A new light on the transit debate

By Eric Miller
web posted March 27, 2000

Looking at the skyline of New York, or any other city at the dawn of the 20th Century, it would seem that little, if anything could be powerful enough to distort the tall pillars of capitalism and the dense urban environment it created.

But by mid-century, the Interstate Highway System, the largest public works project ever, had begun to remold the urban form in cities and small towns across the United States. Today, for some odd reason, urban sprawl - the result of the huge wasteful government programs- is credited to capitalism.

In fact, conservatives and free-market advocates routinely side with the automobile in the public vs. private transportation debate.

But exactly what constitutes public and private transit at the beginning of the 21st Century isn't any clearer than the auto-induced smog hovering over Los Angeles.

What a difference a century makes.

During the first few decades of the 20th Century, a complete efficient, affordable and private system of electric street cars made travel to the store, the office and home made accessible to most everyone.

For a nickel, residents of America's cities could travel to work, live in a street-car suburb, visit an urban park, take in the thrills of an amusement park and with some extra fare, even travel between cities. The private system of street cars made sure homes were near stores, people were not far from their work, and everything was near reliable transportation.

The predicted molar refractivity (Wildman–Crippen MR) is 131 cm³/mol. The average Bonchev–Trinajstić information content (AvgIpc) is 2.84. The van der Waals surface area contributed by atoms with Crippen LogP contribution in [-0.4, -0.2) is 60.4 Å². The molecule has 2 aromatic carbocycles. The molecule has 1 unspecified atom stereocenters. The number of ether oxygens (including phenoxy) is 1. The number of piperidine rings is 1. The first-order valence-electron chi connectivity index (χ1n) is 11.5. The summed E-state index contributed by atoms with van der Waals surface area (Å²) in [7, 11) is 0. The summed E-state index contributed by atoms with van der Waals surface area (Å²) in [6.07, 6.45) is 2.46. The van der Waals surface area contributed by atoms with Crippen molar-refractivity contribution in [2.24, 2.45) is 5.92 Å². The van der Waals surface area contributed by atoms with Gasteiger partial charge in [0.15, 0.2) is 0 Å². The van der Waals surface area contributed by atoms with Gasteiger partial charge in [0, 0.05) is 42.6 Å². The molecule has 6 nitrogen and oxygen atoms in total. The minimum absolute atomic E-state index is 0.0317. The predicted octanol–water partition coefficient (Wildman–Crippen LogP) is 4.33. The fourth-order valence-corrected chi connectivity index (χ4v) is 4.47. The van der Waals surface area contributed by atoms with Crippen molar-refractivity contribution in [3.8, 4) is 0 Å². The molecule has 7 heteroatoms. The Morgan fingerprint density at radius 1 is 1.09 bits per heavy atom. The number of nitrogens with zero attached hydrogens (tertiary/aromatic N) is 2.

In contrast, today residents of a sprawling suburb live isolated from almost anything- save acres of lawn that is in need of constant care.

An unacceptable percentage of a working family's income goes to the purchase, fueling, maintenance, licensing, insuring and parking of one or more automobiles.

Further, using automobiles as a primary means of transportation means the public must finance the infrastructure once provided by private industry.

The cost of spreading out also places a burden on other public services. Counties must maintain and plow the roads, stretch sewer lines and other infrastructure over far greater distances and state and local law enforcement personnel must patrol an ever increasing expanse of roadways.

The acres of land needed to accommodate up to eight lanes of cars is also much greater than the space needed for mass transit. Likewise, the fuel cost per passenger is also many times that of mass transit, not to mention the greater cost of the vehicles.

Similarly, the acres of parking lots needed at shopping strips near exit ramps causes visual blight, drainage problems, environmental degradation and occupies valuable land that could be used for farming.

Building the expanse of highways also helped to concentrate wealth. Instead of the many local and regional retailers who ran the stores in America's downtown's and on main streets, corporate chains and inter-national conglomerates operate the stores in malls and strip-plazas. Local business, in many cases, is even discouraged by mall-owners, instead favoring chains that can fill many stores in numerous locations.

And while the highways made millionaires of those often politically connected who owned land near highway exits and on ramps, the value was stolen from property-owners in cities. Urban residents lost property, memories and lives through the uncaring government hand using a sickle of eminent domain, which amounts to nothing more than the confiscation of private property for a public purpose, with or without the consent of the property owner.